Dip Pens 101: What They Are and How to Use Them
dip pens, old book with dip pen

Whether you’re an artist, a pen collector, or a calligrapher, you probably have heard about dip pens. They’re easier than using a quill pen, but are they better than a modern fountain pen?

Dip pens can be quite intimidating, so in this guide, we’ll simplify their function, elaborate on their advantages, and teach you how to choose and use one to write or draw.

What Is a Dip Pen Used For?

A dip pen is, simply put, a pen that is dipped in ink. Despite its basic function, it is actually used in a variety of art, such as the following:


Dip pens can be fitted with multiple sizes of nibs, which gives illustrators exceptional flexibility over their drawing.


The ease of employing different widths of nibs on a dip pen also gives calligraphers more control over the script they are writing. They can draw hairlines as well as thick, broad lines.


Cartoonists, primarily in Japan, enjoy the dip pen for its ability to behave well with multiple inks like drawing inks, waterproof inks, acrylic inks, and even iron gall inks.

Is a Dip Pen Better Than a Fountain Pen?

A man's hand holds a old dip pen

In many ways, a dip pen has largely been replaced by a fountain pen, but there are a few advantages that no modern pen has been able to compete with.

Ink Versatility

A dip pen works well with a variety of inks, such as iron gall ink, acrylic inks, pigmented and waterproof inks, and particle-and-binder-based inks. Modern fountain pens, however, can only use water-based inks.

Easy Nib Replacement

There is a great variety of nibs available for dip pens, which allows easy replacement if the nib in use gets damaged. Not to mention, a dip pen can be fitted with different sizes of nibs to create a variety of lines and effects on the canvas. This also makes color changes quite easy.

Natural Sensitivity

Dip pens naturally offer more control on the lines drawn on paper, i.e varying the pressure and speed while sketching a piece can produce thin hairlines as well as thick, broad lines. This especially complements a calligrapher’s kit.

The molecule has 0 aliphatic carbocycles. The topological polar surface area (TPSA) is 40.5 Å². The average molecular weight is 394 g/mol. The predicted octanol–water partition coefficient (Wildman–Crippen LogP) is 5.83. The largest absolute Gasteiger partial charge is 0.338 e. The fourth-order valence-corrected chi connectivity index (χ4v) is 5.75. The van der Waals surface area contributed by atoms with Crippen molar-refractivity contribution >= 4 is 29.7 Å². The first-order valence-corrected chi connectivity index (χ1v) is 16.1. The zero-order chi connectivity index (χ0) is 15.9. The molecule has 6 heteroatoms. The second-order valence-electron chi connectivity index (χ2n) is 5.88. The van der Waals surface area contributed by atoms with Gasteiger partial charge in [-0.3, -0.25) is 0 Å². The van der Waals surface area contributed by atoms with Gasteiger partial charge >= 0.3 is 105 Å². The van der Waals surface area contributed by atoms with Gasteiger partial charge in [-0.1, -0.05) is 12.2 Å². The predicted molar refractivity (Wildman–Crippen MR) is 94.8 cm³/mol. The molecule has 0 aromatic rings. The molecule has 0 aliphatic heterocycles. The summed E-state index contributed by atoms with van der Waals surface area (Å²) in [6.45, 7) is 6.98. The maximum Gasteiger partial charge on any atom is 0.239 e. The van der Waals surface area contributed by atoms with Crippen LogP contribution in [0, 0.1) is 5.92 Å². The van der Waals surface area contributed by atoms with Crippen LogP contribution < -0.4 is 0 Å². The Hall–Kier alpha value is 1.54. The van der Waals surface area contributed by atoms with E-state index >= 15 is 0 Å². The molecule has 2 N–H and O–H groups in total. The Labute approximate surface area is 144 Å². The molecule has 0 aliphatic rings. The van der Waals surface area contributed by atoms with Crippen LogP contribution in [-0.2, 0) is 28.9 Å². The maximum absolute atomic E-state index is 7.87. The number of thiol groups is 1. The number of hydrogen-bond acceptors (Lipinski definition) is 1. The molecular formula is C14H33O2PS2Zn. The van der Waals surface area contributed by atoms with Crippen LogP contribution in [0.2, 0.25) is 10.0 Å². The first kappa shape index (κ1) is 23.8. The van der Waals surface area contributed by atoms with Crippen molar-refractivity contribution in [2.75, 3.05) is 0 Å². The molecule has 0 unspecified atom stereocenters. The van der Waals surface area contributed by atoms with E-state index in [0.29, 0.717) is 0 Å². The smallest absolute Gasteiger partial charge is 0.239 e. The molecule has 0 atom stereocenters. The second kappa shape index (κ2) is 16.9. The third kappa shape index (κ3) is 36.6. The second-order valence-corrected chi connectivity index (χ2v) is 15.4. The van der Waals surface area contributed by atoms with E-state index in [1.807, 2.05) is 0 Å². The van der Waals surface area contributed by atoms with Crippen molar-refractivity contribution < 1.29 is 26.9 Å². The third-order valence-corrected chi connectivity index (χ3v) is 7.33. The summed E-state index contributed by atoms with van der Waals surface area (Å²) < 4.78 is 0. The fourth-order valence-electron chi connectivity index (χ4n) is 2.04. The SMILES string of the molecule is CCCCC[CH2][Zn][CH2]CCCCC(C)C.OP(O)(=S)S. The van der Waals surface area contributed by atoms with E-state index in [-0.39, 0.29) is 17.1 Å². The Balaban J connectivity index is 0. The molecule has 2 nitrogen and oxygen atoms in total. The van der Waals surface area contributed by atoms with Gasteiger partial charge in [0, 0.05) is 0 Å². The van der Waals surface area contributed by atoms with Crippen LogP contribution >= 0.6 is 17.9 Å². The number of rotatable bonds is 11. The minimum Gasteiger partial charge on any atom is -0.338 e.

How to Choose a Dip Pen

A dip pen is no larger than a thumb pad, but it actually has four main parts. These are the shank (base), the tip of the nib, the vent (hole in the middle), and the tines (split of the nib on canvas). Choosing the right parts allows you to pick up the perfect dip pen and create flawless art. Here’s what you need to consider:

Hand Pressure

WhenA dip pen is pressed onto a canvas, the nib splits in two (tines), which helps ink flow down. Since everyone places different pressure on a pen while creating art, dip pen nibs are made in three types of tines:

  • High Elastic: for light-handers, the nibs are delicate and need very little pressure to split.
  • Elastic: for normal-handers, the nibs do not feel as soft as high-elastic nibs or stiff like low elastic nibs.
  • Low Elastic: for heavy-handers, the nibs are stiff and need a lot of pressure to split.

Tip of the Nib

The tips of dip pen nibs are manufactured in two types:

  • Needle Point: disposes little ink on the paper and has a ‘scratchy’ feel to it that makes it perfect for hairline strokes.
  • Rounded Ball: covers a bigger area and is great for broad lines and heavy strokes.

How to Use a Dip Pen

Now that you have a good idea of how to zero in on the perfect dip pen, here is a complete breakdown of how to use one as a beginner. Spoiler alert: it’s not as intimidating as it seems.

Step 1: Clean the Nib

First, prepare the dip pen nibs (if you’re a beginner, go for a pointed nib) by cleaning them. Wet a simple rag or paper towel with water and wipe off the oily residue. Make sure to do it before securing the nib to the dip pen holder.

Step 2: Dip the Pen Into Ink

After placing the dip pen nib onto the holder, take a small amount of ink (a cap-full is fine), and pour it into a small container. Then, dip the nib pen into the ink. Make sure it covers the vent (the open space in the middle of the nib) but doesn’t hit the nib holder. When taking it out, tap the excess ink off.

Step 3: Start Writing

Lastly, hold the pen at a 45-degree angle with the thumb and index finger together (similar to holding a pencil). Then, just start writing. Practice varying pressures for thin and thick strokes. It’s best to begin with vertical downward lines then go for upward strokes.

How to Write Calligraphy With a Dip Pen

Man practicing calligraphy

Many calligraphers around the world use a dip pen for beautiful scripts, and even though it may seem more formal than using a simple brush pen, employing a dip pen for calligraphy is actually easier and yields better results. Here’s how you can do it as a beginner too:

Tools You’ll Need:

  • High-quality black ink e.g Sumi Ink
  • Compact ink holder
  • Pointed nib

Step 1: Position the Pen